This is a must have book for anyone with an interest in the Royal Navy.
    Very highly recommended.

    Seaforth Publishing, 2020
  • Napoleon's Peninsular War

    Paul Dawson
    In Paul Dawson’s book we have an altogether different view of the Peninsular War. The sub-title is an accurate summary of the contents namely the French experience of the war in Spain 1808-1809. It was Napoleon’s war but he spent less than three months in Spain. The substance of the book is the correspondence, both official and personal, which passed back and forth among those involved in the campaign. It makes for some fascinating reading, some real insights into the other side of the coin and the reality of soldiering for both sides in a gruelling war. What I found interesting was the nature of the private letters home. It may be a reflection of the author’s selection but they were far more military focussed than the equivalent letters sent by British. For the French no mention of fox hunting or parties.
    Paul Dawson claims to be pro-Napoleon but for me the message of the book and the Peninsular campaign is anti-Napoleon. He failed to give the necessary authority/power to anyone but himself so that his marshals disagreed and failed to cooperate. Napoleon’s attempt to micro-manage from a distance was also a failure. The first hand evidence has been brought from the archives, some for the first time, which makes this book rather special and a very good read.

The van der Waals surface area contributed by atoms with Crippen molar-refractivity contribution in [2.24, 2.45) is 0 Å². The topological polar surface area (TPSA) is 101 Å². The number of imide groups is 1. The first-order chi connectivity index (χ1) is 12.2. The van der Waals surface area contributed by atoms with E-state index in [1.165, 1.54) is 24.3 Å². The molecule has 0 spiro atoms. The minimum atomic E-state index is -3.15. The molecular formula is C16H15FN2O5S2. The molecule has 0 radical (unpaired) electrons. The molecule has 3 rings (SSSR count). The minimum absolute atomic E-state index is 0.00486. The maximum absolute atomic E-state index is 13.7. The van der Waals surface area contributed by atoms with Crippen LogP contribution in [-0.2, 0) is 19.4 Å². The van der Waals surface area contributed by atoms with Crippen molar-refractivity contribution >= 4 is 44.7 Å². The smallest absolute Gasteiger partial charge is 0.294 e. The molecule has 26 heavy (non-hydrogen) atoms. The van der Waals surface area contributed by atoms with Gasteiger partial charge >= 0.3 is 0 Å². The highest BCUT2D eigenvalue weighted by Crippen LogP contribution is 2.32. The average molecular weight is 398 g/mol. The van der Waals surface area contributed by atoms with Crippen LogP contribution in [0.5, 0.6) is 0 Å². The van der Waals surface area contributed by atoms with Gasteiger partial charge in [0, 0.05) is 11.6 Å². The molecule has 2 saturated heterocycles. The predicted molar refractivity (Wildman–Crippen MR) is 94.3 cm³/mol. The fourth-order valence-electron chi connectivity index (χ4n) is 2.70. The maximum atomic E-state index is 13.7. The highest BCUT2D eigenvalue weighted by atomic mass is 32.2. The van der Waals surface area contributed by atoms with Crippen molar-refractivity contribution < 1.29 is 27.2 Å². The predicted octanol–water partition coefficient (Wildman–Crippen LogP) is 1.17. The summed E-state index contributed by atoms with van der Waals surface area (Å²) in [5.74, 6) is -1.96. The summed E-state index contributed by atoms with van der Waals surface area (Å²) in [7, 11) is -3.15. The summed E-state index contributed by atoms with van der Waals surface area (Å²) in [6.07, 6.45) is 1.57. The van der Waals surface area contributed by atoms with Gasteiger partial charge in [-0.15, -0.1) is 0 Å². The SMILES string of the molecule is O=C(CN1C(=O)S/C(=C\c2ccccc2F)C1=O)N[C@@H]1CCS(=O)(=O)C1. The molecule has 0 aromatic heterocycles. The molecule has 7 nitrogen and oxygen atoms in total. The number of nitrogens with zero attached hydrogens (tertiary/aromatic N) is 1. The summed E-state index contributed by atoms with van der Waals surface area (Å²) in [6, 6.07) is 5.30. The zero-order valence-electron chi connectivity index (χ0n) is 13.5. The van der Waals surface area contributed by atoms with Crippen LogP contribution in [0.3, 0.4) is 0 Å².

We warmly recommend it.

    Frontline Books, 2020
  • Wellington's Infantry

    Gabriele Esposito
    Here is a book with a bit of a wow factor and it goes much further than the title suggests. All the British Guards, Line, Scottish and Light Infantry regiments are covered. Then come the hundreds of units from around the world. A further section covers foreign troops in British service and this includes the Kings German Legion. The range is from the many full regiments raised in Canada to the militia companies of the West Indies. Militias, Veterans and Fencibles are all included even the Select Embodied Militia, making the coverage truly comprehensive. By way of example of the inclusivity one unit mentioned is the grand sounding Canadian Light Dragoons raised in 1813 comprised only eighty men but took part in several engagements until disbanded in 1815. Naturally in a book of 137 pages the coverage of each unit is slight being an overview of the whole picture rather than the detail.
    The many illustrations showing a range of uniforms of different units are really excellent and the bibliography points the reader to further reading. There is also a concluding chapter on uniforms and the changes made in this period.
    Forgive the somewhat misleading title, many of these units mentioned never came anywhere near Wellington’s zone of command. Enjoy a jolly interesting read and put this book in your reference section for dipping into as the need arises or when you just feel like looking at the pictures
    We strongly recommend this book.

    Pen & Sword Military, 2021